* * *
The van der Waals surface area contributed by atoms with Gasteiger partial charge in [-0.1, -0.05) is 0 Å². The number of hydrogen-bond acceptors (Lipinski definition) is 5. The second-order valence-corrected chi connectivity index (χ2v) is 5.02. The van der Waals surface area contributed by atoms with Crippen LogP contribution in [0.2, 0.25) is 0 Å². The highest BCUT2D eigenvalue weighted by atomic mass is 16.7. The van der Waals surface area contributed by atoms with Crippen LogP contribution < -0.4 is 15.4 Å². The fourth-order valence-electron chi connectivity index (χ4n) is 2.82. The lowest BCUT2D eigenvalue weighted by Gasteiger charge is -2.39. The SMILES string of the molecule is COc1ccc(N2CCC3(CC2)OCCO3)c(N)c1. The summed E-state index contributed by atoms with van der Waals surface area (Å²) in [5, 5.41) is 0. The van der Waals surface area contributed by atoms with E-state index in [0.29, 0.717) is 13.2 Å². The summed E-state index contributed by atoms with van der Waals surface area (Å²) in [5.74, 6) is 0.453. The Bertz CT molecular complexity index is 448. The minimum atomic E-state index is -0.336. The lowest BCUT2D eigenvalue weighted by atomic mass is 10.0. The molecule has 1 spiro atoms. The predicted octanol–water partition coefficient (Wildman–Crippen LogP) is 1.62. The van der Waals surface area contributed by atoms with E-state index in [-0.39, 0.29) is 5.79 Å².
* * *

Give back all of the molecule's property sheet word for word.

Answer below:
The van der Waals surface area contributed by atoms with Gasteiger partial charge in [-0.1, -0.05) is 0 Å². The number of hydrogen-bond acceptors (Lipinski definition) is 5. The second-order valence-corrected chi connectivity index (χ2v) is 5.02. The van der Waals surface area contributed by atoms with Crippen LogP contribution in [0.2, 0.25) is 0 Å². The highest BCUT2D eigenvalue weighted by atomic mass is 16.7. The van der Waals surface area contributed by atoms with Crippen LogP contribution < -0.4 is 15.4 Å². The fourth-order valence-electron chi connectivity index (χ4n) is 2.82. The lowest BCUT2D eigenvalue weighted by Gasteiger charge is -2.39. The SMILES string of the molecule is COc1ccc(N2CCC3(CC2)OCCO3)c(N)c1. The summed E-state index contributed by atoms with van der Waals surface area (Å²) in [5, 5.41) is 0. The van der Waals surface area contributed by atoms with E-state index in [0.29, 0.717) is 13.2 Å². The summed E-state index contributed by atoms with van der Waals surface area (Å²) in [5.74, 6) is 0.453. The Bertz CT molecular complexity index is 448. The minimum atomic E-state index is -0.336. The lowest BCUT2D eigenvalue weighted by atomic mass is 10.0. The molecule has 1 spiro atoms. The predicted octanol–water partition coefficient (Wildman–Crippen LogP) is 1.62. The van der Waals surface area contributed by atoms with E-state index in [-0.39, 0.29) is 5.79 Å².